Pandemic restrictions have made remote purchase the only option for many hopeful cruisers. One of those was the Webber family, South African transplants to Australia. Their goal: to cruise the Caribbean for a couple of years, and maybe sail back to Australia. But Greg and Shani (and kids Indy, 15, and Griffin, 10) were unable to travel to look at boats in advance because Australia was not allowing citizens to depart. When a travel-exemption process commenced for those committed to living outside the country, they jumped at the opportunity to set plans in motion. It came with a catch: They wouldn’t be able to bounce out and back. It had to be the start of their journey as a family.
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“Budget was the biggest constraint for us,” Shani says. Without room for weeks of traveling to find the right boat, they needed to purchase it before flying halfway around the world. “We agreed that we would not sell our home or take a loan, which meant we needed to save funds for the boat purchase and living expenses.” Because they might cross the Pacific Ocean, an offshore-appropriate boat was important to them.
The Webbers had about two months from the time they were granted an exemption before their flights, so they fast-tracked the boat search in late 2020. “The market was picked clean by the boat-buying rush caused by COVID. We were seriously considering two boats in the Caribbean, but neither was the bluewater boat we envisioned.” With kids four-and-a-half years apart, three cabins were essential—and a tough feature to find in a boat they could afford. Total budget was $110,000, including any refit needs or equipment gaps. “When a boat that was not on the market came available to us in the Chesapeake through networking, we were able to fulfill all our wants and wishes while remaining within our budget. We consider ourselves lucky.”
While purchasing a boat sight unseen would normally be considered unwise, pandemic reality pushed norms—and provided lessons to manage the risk in more-normal times. In this case, it helped that the sellers were known to trusted friends. An independent sailor visited the boat to provide an unbiased assessment. A recommended surveyor completed the work with a hired party as the buyer’s stand-in. And then, they waited to sign on the dotted line until they arrived and finally clapped eyes on the vessel themselves.
Starting slowly from Deltaville, Virginia, on their Moody 425, Atmospheric, the Webbers got to know their boat while heading south down the Intracoastal Waterway. Now, more than six months later and several thousand miles under the keel, they’ve realized the bigger boats that intimidated them as novice sailors would have been manageable too. “If we were to plan to live aboard for more years—perhaps more than three—we’d now consider a smaller catamaran or a larger monohull, simply for slightly more personal space per crewmember.” But this boat suits them well, and makes a happy home and sunset viewing platform for wherever the journey will ultimately take them.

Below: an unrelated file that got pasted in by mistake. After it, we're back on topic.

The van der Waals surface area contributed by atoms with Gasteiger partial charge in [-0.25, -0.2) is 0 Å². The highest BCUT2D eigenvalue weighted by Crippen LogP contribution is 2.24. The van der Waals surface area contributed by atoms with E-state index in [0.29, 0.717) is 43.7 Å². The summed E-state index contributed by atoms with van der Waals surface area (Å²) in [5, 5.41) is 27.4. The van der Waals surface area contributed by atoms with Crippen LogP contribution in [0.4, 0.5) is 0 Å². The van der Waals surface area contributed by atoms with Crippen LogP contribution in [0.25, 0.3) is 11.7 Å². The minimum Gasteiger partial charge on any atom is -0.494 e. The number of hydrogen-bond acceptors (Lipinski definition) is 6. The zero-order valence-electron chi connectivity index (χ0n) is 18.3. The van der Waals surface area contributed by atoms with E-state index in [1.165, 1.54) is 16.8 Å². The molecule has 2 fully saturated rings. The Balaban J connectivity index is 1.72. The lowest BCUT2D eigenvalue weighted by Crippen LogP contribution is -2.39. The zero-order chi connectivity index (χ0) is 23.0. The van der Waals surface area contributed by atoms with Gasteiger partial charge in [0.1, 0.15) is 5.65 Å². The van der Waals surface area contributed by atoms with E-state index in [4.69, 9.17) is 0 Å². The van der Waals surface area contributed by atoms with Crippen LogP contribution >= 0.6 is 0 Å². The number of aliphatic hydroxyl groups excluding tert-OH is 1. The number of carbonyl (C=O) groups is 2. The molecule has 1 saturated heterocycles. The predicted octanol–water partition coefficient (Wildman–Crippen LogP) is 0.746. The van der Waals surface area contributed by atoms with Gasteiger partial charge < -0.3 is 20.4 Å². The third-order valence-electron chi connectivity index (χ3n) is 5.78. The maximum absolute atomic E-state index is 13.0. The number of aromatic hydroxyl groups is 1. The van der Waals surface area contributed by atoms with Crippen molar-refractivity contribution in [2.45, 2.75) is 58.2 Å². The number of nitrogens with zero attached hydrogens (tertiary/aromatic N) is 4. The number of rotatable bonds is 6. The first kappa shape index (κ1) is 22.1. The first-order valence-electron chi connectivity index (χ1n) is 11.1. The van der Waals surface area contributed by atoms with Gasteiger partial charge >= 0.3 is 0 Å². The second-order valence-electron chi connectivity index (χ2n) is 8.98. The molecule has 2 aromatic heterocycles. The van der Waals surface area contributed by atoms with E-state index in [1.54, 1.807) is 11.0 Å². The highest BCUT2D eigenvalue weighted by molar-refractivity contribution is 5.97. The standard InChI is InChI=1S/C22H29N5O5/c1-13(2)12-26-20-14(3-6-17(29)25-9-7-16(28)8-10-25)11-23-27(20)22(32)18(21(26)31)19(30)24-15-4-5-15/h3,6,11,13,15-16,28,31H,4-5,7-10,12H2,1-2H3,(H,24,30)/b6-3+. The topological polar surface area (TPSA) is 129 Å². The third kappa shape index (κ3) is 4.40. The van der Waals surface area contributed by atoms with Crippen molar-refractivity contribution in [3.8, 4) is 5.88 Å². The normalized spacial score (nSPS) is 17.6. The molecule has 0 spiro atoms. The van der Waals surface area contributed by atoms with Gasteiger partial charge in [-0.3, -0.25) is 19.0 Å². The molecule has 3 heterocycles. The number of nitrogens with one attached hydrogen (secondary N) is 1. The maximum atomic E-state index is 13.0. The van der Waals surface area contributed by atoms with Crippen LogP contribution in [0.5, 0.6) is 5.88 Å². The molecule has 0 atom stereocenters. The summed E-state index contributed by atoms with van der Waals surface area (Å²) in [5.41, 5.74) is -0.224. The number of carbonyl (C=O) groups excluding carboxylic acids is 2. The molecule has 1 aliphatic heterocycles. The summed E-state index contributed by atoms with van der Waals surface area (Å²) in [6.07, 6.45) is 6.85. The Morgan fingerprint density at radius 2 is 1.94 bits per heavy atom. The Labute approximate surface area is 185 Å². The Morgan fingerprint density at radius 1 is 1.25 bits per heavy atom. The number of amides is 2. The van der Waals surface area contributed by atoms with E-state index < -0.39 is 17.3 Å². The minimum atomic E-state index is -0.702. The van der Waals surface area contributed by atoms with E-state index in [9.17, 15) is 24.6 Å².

Buying the dream boat: Colibri
Fresh out of college, Aska and David Krantz spent two and a half years backpacking through Latin America, central Europe and southern Africa. The joy of travel and the benefits it brings stayed with them through subsequent years chasing careers, paying mortgages and growing their family. But the lure of travel remained. “We wanted our kids, Natalia (13) and Elena (10), to understand that they are global citizens with a shared sense of responsibility,” the couple recalls. Based on David’s experiences growing up sailing the Chesapeake, plans for a two- to three-year cruising sabbatical took shape.
Aska explains: “We originally imagined cruising in a monohull because that’s what we had known and loved. David hadn’t sailed a catamaran until he volunteered as crew on a couple of deliveries in preparation for this sabbatical.” Those experiences made an impression, as did talking to cruising families in cats. But catamarans were well beyond the budget they had set aside. So they changed the budget.
Shifting to buy a catamaran that met their needs required approximately doubling the budget originally planned to buy and outfit a cruising boat. They determined that the big financial moves to enable this were worthwhile. Aska points out that the decision came down to three factors: the strong desire for good early experiences they felt a cat would assure; the probability of readily reselling the boat at the end; and the good fortune of lower interest rates, which increased the amount they could borrow. “This is our dream boat,” the couple says of the Fountaine Pajot Lipari 41 they’ve named Colibri.